Figure 1: Automated multivariate phenotyping of cells by combinatorial RNAi and automated image analysis.

The Huber group develops large-scale statistical models that integrate genomic, molecular and phenotypic data to understand the variations between individuals in health and disease.

Previous and current research

A central challenge of biomedicine is to understand how the biological systems that underlie healthy life and disease react to variations in their make-up (genetic variation, for example) or their environment (drugs, for example). Our group brings together researchers from quantitative disciplines – mathematics, statistics, physics and computer science – and from different fields of biology and medicine.

We employ statistics and machine learning to discover patterns in large datasets, understand mechanisms, and act upon predictive and causal relationships to, ultimately, address questions in personal genomics and molecular medicine. More specifically, we use large-scale data acquisition and quantitative modelling of phenotypes and molecular profiles, systematic perturbations (such as drugs or high-throughput genetics) and computational analysis of non-linear, epistatic interaction networks.

Genomics and other molecular profiling technologies have resulted in increasingly detailed biology-based understanding of human disease. The next challenge is using this knowledge to engineer treatments and cures. We integrate observational data – such as from large-scale sequencing and molecular profiling –, with interventional data – systematic genetic or chemical screens – to reconstruct a fuller picture of the underlying causal relationships and actionable intervention points. A fascinating example is our work on genotype-specific vulnerability and resistance of tumours to targeted drugs in our precision oncology project.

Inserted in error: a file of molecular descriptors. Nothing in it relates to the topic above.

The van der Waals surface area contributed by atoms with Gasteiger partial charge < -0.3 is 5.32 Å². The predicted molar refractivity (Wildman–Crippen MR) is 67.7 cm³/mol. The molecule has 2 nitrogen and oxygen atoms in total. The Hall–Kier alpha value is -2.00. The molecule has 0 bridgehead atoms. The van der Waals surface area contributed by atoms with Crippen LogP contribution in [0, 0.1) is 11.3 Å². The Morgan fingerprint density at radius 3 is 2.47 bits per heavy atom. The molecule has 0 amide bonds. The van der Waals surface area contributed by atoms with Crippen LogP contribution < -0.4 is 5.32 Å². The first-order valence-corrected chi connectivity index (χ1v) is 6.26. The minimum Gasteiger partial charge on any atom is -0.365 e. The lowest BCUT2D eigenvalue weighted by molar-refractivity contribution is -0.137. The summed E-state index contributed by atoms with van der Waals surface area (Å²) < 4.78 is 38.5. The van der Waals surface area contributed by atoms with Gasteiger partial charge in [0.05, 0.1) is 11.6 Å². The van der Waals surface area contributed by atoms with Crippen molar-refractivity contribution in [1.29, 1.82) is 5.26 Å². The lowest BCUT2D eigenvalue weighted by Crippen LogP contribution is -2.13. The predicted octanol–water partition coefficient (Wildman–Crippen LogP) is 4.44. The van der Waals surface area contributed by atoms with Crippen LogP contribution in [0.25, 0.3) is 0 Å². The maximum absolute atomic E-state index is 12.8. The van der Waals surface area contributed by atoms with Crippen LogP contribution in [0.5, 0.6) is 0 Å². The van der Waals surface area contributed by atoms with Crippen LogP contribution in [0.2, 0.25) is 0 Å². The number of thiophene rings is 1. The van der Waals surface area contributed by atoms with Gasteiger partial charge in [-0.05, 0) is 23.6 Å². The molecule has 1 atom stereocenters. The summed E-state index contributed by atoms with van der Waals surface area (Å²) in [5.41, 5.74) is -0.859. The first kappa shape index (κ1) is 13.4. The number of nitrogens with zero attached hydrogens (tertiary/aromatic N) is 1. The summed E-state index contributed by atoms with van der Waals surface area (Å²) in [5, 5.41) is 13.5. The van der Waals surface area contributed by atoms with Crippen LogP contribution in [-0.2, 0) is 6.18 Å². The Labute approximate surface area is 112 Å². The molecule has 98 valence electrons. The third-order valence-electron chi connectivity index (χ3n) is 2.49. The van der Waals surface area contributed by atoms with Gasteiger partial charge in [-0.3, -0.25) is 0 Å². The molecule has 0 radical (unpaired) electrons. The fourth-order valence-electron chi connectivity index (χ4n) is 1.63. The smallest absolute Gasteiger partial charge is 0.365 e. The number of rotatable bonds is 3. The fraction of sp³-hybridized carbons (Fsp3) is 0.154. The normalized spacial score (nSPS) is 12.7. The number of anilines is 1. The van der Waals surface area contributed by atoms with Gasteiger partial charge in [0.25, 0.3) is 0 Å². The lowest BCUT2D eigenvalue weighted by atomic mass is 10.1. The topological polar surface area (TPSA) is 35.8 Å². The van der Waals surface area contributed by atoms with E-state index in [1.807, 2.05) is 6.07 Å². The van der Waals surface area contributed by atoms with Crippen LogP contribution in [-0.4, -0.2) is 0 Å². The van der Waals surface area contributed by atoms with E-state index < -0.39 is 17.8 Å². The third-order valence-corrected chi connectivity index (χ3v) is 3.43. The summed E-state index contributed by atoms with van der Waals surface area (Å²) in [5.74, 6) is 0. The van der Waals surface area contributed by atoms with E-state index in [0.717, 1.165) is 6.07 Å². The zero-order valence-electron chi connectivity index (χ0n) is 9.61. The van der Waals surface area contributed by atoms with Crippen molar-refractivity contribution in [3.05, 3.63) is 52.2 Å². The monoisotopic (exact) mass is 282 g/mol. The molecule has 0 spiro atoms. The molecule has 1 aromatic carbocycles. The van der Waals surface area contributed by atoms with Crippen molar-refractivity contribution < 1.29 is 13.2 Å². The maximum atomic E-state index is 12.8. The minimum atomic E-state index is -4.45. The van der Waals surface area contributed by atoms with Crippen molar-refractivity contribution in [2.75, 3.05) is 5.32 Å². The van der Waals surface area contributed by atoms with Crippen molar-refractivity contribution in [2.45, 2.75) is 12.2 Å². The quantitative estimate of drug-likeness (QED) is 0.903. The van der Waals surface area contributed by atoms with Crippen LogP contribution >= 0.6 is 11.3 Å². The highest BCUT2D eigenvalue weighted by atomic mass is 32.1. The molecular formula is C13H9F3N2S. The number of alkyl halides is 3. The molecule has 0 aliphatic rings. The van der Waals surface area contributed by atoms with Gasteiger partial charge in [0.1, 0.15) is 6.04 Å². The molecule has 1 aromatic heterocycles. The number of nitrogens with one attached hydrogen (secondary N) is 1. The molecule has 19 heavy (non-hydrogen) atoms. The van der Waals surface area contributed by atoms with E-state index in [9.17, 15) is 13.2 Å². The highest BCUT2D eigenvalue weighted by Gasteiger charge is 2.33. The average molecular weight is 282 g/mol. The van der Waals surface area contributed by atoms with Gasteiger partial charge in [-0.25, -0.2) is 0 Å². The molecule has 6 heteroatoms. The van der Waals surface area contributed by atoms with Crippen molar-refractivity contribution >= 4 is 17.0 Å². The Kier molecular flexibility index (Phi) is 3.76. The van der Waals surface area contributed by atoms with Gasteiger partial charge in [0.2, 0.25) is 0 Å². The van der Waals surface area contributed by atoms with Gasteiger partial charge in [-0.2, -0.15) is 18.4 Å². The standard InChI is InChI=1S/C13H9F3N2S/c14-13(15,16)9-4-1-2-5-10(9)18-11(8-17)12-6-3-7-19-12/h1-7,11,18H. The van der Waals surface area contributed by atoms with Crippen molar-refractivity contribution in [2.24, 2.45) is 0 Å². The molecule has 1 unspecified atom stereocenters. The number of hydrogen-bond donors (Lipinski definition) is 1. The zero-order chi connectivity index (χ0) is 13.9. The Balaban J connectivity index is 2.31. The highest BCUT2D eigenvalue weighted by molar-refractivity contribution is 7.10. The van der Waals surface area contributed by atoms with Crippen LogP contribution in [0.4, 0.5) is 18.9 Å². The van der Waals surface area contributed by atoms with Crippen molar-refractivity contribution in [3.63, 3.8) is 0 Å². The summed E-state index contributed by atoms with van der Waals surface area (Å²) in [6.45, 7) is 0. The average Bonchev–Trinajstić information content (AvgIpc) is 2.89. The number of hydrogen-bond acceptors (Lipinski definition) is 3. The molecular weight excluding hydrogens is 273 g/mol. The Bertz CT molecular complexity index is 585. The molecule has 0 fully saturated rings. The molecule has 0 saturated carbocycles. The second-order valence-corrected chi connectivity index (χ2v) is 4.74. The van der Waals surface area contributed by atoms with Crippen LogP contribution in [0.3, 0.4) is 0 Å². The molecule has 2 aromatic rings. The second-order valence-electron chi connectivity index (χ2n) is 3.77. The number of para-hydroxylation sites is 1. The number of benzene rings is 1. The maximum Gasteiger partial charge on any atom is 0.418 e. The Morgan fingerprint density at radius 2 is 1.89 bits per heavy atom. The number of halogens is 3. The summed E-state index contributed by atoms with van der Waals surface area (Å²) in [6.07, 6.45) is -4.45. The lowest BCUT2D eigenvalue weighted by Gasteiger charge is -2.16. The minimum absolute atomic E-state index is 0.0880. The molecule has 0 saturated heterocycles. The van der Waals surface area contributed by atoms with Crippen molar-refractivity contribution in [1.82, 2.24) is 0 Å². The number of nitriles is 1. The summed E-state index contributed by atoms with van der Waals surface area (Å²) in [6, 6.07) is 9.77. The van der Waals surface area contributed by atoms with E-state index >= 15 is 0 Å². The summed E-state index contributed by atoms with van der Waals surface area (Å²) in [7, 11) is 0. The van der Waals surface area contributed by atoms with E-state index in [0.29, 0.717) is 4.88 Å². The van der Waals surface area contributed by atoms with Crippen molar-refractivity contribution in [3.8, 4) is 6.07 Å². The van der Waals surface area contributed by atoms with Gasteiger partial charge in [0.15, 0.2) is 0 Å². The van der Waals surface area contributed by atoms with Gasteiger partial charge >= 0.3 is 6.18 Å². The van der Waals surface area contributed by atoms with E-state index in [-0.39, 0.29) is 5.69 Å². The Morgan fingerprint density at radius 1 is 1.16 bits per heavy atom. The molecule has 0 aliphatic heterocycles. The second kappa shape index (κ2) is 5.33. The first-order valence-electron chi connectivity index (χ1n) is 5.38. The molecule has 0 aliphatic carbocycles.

As we engage with new data types, our aim is to develop high-quality computational and statistical methods of wide applicability. We consider the release and maintenance of scientific software an integral part of scientific publishing, and we contribute to the Bioconductor Project, an open source software collaboration to provide tools for the analysis and study of high-throughput genomic data. An example is our DESeq2 package for analysing count data from high-throughput sequencing.

Future projects and goals

We aim to develop the computational techniques needed to analyse exciting biological data types:

  • Clinical multi-omics: we work with clinical researchers to develop predictive assays and algorithms.
  • Many powerful mathematical ideas exist but are difficult to access. We translate them into practical methods and software that make a real difference to biomedical researchers, an approach we term ‘translational statistics’.
  • Quantitative proteomics and in vivo drug-target mapping.
  • Single-cell and single-molecule -omics.
  • High-throughput multidimensional phenotyping: mapping gene-gene and gene-drug interactions through computational image analysis of cell and tissue microscopy, machine learning and mathematical modelling.
Figure 2: Ternary plots of relative sensitivities to targeted kinase inhibitors for a cohort of primary tumour samples of chronic lymphocytic leukaemia (CLL).

Figure 2: Ternary plots of relative sensitivities to targeted kinase inhibitors for a cohort of primary tumour samples of chronic lymphocytic leukaemia (CLL).